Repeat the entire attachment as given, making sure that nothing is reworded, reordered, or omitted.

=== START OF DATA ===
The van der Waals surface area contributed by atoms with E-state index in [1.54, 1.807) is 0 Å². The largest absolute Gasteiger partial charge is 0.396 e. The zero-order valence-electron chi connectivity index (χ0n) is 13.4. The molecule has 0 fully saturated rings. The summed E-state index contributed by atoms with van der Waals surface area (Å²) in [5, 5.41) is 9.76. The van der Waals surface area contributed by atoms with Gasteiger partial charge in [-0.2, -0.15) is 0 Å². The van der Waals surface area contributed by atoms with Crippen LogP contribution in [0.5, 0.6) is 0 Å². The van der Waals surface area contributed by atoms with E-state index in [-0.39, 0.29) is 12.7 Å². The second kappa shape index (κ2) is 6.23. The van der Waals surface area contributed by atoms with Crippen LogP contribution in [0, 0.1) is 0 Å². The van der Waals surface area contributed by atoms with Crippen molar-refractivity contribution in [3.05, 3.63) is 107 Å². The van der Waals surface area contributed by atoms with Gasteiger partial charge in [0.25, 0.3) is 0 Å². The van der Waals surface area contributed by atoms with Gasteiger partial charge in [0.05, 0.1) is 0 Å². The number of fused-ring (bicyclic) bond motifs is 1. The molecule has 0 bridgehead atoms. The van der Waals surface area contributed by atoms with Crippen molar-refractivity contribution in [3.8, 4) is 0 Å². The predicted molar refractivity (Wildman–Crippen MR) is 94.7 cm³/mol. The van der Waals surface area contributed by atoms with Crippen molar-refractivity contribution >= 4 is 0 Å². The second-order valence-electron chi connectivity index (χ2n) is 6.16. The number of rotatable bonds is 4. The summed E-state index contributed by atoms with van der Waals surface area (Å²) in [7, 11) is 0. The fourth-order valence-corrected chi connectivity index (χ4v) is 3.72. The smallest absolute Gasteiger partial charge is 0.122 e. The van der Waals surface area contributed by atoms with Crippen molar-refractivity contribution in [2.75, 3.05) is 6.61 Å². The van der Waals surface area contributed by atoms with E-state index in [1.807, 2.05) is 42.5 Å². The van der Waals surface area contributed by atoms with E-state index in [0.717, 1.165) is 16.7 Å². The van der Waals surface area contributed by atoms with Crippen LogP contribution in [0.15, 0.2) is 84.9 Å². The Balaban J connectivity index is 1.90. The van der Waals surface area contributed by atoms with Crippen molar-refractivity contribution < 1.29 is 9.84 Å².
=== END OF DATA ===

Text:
The van der Waals surface area contributed by atoms with E-state index in [1.54, 1.807) is 0 Å². The largest absolute Gasteiger partial charge is 0.396 e. The zero-order valence-electron chi connectivity index (χ0n) is 13.4. The molecule has 0 fully saturated rings. The summed E-state index contributed by atoms with van der Waals surface area (Å²) in [5, 5.41) is 9.76. The van der Waals surface area contributed by atoms with Gasteiger partial charge in [-0.2, -0.15) is 0 Å². The van der Waals surface area contributed by atoms with Crippen LogP contribution in [0.5, 0.6) is 0 Å². The van der Waals surface area contributed by atoms with E-state index in [-0.39, 0.29) is 12.7 Å². The second kappa shape index (κ2) is 6.23. The van der Waals surface area contributed by atoms with Crippen LogP contribution in [0, 0.1) is 0 Å². The van der Waals surface area contributed by atoms with Crippen molar-refractivity contribution in [3.05, 3.63) is 107 Å². The van der Waals surface area contributed by atoms with Gasteiger partial charge in [0.25, 0.3) is 0 Å². The van der Waals surface area contributed by atoms with Gasteiger partial charge in [0.05, 0.1) is 0 Å². The number of fused-ring (bicyclic) bond motifs is 1. The molecule has 0 bridgehead atoms. The van der Waals surface area contributed by atoms with Crippen molar-refractivity contribution in [3.8, 4) is 0 Å². The predicted molar refractivity (Wildman–Crippen MR) is 94.7 cm³/mol. The van der Waals surface area contributed by atoms with Crippen molar-refractivity contribution >= 4 is 0 Å². The second-order valence-electron chi connectivity index (χ2n) is 6.16. The number of rotatable bonds is 4. The summed E-state index contributed by atoms with van der Waals surface area (Å²) in [7, 11) is 0. The fourth-order valence-corrected chi connectivity index (χ4v) is 3.72. The smallest absolute Gasteiger partial charge is 0.122 e. The van der Waals surface area contributed by atoms with Crippen molar-refractivity contribution in [2.75, 3.05) is 6.61 Å². The van der Waals surface area contributed by atoms with E-state index in [1.807, 2.05) is 42.5 Å². The van der Waals surface area contributed by atoms with E-state index in [0.717, 1.165) is 16.7 Å². The van der Waals surface area contributed by atoms with Crippen LogP contribution in [0.15, 0.2) is 84.9 Å². The Balaban J connectivity index is 1.90. The van der Waals surface area contributed by atoms with Crippen molar-refractivity contribution < 1.29 is 9.84 Å².